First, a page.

Several dozen protesters gathered on Saturday morning in front of Rep. George Santos’ district office in Douglaston, Queens – the second such protest this week, following a smaller gathering on Thursday.
The space is empty and the lights are off. The name of Santos’ predecessor, Tom Suozzi, is still on the windows and awning. There’s no sign that Santos has moved in, but there have been plenty of calls for the embattled politician to move on. Some protesters urged an investigation, while others called for Santos to step down immediately.
The throng, gathered by special interest groups Courage for America and Unrig Our Economy, chanted slogans and listened to addresses by community leaders and activists, including Assemblymember Ed Braunstein (D-Queens).
“When George Santos was elected, early on, I had every intention of trying to work with him,” Braunstein told the assembled rally. “I told him, we’re from different parties, but let’s work together for the common good of our constituents. But that was before we found out that he was a pathological liar. That was before he became a national laughingstock. Right now, there’s no way I can work with this guy.”
Santos, who represents a small fraction of Queens and parts of Long Island, has faced an onslaught of criticism after falsehoods he made on the campaign trail about his personal life and resume were unearthed by news outlets during recent weeks, even months.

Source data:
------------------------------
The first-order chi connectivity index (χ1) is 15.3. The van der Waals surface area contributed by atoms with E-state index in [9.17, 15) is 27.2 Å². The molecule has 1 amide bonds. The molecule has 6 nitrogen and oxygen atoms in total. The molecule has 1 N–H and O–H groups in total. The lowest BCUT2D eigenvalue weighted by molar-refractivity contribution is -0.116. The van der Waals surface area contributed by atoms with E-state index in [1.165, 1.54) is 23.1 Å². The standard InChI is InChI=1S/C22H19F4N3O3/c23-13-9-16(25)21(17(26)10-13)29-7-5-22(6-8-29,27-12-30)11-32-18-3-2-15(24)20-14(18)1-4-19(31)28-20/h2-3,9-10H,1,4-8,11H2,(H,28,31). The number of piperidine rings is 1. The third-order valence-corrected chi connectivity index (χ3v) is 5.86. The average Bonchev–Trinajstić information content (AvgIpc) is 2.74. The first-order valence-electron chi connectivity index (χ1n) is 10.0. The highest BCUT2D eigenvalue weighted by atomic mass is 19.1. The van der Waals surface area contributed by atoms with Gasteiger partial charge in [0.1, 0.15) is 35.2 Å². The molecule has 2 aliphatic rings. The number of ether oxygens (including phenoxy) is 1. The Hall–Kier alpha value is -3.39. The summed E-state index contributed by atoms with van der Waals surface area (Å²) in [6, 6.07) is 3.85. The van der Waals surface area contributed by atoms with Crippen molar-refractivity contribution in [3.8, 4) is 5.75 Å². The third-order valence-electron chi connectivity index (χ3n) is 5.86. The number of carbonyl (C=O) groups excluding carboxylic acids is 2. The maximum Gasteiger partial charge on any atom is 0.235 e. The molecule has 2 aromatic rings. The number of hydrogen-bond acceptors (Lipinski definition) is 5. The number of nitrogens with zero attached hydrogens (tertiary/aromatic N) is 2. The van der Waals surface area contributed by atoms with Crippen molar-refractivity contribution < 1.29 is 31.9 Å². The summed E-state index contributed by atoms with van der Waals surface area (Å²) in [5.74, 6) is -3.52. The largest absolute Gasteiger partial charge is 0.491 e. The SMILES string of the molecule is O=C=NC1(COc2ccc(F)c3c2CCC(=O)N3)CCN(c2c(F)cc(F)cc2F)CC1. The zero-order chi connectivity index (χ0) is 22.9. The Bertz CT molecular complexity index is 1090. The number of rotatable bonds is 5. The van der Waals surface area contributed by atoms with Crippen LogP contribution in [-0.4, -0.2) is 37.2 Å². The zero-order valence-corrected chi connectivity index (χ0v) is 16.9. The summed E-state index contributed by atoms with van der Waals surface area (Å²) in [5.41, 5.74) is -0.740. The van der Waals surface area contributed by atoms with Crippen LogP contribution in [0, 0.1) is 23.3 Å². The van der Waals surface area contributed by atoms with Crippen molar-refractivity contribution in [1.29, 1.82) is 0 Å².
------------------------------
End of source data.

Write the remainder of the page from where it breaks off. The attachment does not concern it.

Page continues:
Among the congressman’s unhappy constituents at the rally was Great Neck resident Jeff Blye, who says one of Santos’ false claims troubled him more than the rest.
“My parents are Holocaust survivors,” Blye said, “so his story about being Jewish, and then ‘Jew-dash-ish,’ is just totally and completely offensive to me beyond resume embellishment.”
The rally also drew attendees from beyond Santos’ district. According to Adrianne Davis, who lives in Suffolk County, the problem the new congressman poses is bigger than boundaries and maps.
“This is a national issue,” Davis said. “This is a national crisis. And that’s why I’m here.”
The backlash facing Santos has been set against a chaotic, drawn-out process among House Republicans to elect a speaker. Rep. Kevin McCarthy, a California Republican, seized victory in the early hours of Saturday after being elected to the speakership on the 15th round of voting.
Santos has said that he intends to serve his full term in Congress, despite mounting pressure for him to step down. Officially, there is little politicians or voters can do to prevent that, unless Democrats and a good number of Republicans work together to expel him.